Remembering Sept. 11, 2001

I’d just started my new Web Design business three months previously and was actively seeking new clients and new projects.

Earlier in the week I’d been contacted by one of the officers of our local shopping mall association. They had a Website but it wasn’t doing everything they wanted it to, nor did it look as inviting as they knew shoppers expected.

Would I come by the morning of Sept. 11, 2001, and do a presentation for them? Nothing too fancy, nothing too formal. Just kind of let them know how I could transform their online presence, as well as a general idea how much that would cost.

Sure. Of course. I was elated! Something this big had the potential of changing my life.

Gathering my presentation materials — informational fliers, business cards, etc. — that morning, I fought back a case of nerves as I pulled into the mall parking lot.

I’ve met most of these people before, I told myself. I can do this. It won’t cost them a fortune. I need the business, and doing such a potentially-extensive site will look good on my portfolio.

I had my car radio on but wasn’t really listening to it. I was previewing in my mind’s eye my presentation — visualizing success, I believe they call it.

Suddenly the announcer screamed something like, “Oh, my God, NO!” and started talking about a plane flying into a tower in New York City.

The news-hound in me wanted to learn more. I wanted to be in front of the TV like I was during Space Shuttle Challenger’s ill-fated explosion shortly after takeoff in 1986.

It was incomprehensible to me that, in the midst of all that destruction and loss of life, my life was going on.

Now my nerves became super-charged as I walked into the mall. Everyone was talking about the disaster, speculating on the whys and whos. After introductions, I began my presentation, sensing that no one was really listening, no one was really caring.

I could hardly wait to wrap things up, to get back home where I could glue myself to the TV.

And I did. Just like hundreds of thousands of people worldwide.

My Flag will be flying tomorrow, and my thoughts and prayers will be offered up for my innocent fellow Americans who lost their lives, their family members, their jobs.

By the way, I wasn’t selected for the mall project, but my life did change — other projects have come along, other BIG news has taken place. I’ve come to a deeper faith, to an inner conviction that, regardless of what terrors this world throws at us, the final outcome is cause for joy. God wins!

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8 thoughts on “Remembering Sept. 11, 2001

  1. All of our life’s DID change on that fateful day. My flag will fly along side your’s. One of the things I treasure about September 11 is before the blame began to fly there was a sense of what could really BE if UNITED we stood as one Nation (World) under god (all gods)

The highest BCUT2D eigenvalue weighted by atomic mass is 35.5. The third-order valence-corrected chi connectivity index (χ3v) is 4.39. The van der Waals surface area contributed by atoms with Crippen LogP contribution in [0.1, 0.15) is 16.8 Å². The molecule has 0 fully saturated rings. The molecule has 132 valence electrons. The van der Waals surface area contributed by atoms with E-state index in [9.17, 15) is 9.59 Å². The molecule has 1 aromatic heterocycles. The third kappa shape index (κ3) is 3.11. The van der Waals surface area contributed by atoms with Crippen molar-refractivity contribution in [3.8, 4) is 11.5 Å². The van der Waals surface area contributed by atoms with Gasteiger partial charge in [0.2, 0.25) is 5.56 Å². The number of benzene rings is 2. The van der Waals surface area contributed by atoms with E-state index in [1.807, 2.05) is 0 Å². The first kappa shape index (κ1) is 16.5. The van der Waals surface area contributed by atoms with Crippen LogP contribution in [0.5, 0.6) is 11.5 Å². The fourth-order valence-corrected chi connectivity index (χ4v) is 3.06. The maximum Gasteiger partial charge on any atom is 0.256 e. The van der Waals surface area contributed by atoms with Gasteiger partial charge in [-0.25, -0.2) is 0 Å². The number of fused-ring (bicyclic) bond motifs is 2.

Thank you for sharing.

    • You’re so right — we caught a glimpse of what it meant to be united that day and in the weeks that followed. Would that we could put aside our differences and embrace our fellow men as the pilgrims we all are in this adventure we call Life!

  2. Debbie,
    I appreciate your hopeful message about the blessings that can come out of the unspeakable tragedy of 9/11. Yes united we stand,one nation under God. The deep wounds of loss has transformed into a deep resolve to stay united. My thoughts and prayers are with the surviving families and friends of those who paid the ultimate price. Thanks so much for sharing.

    • Kathy, I’ll be praying right with you! It saddens me to think how quickly things can change, how in the blink of an eye life can be snuffed out. One day maybe God will explain it to us!

  3. Wow, what a story, Debbie. I can only imagine you soldiering through that preso when the whole flippin’ world was falling apart. I’m glad you ended up getting more and more work in your new biz, and wish you the best in that. But your big start was so horrendous it’s almost funny.
    Have a peaceful and loving Sunday.

    • Thanks for understanding, Lynne. Yes, it was almost impossible to concentrate (for me or for my audience) with everything turning to dust around us. Thankfully, that’s all in the past, and we can only pray to be spared from similar tragedies in the future.

  4. I don’t think I could have finished the presentation.

    I first heard about the attacks while driving into work. I listened to the radio all day to get updates, but I didn’t get to a TV until that evening. I was horrified by what I saw – it just didn’t seem like it could be real.

    I especially like your last paragraph and the hope you convey. Deeper faith is a good thing to come from the tragedy.

    • At least I had a good excuse for being so nervous while presenting! And I don’t know how you managed to wait all day before climbing in front of a TV. I remember watching it over and over, just like with the Challenger. It was really tough trying to explain it to my son, who was just 10 at the time. Thanks for your comments!

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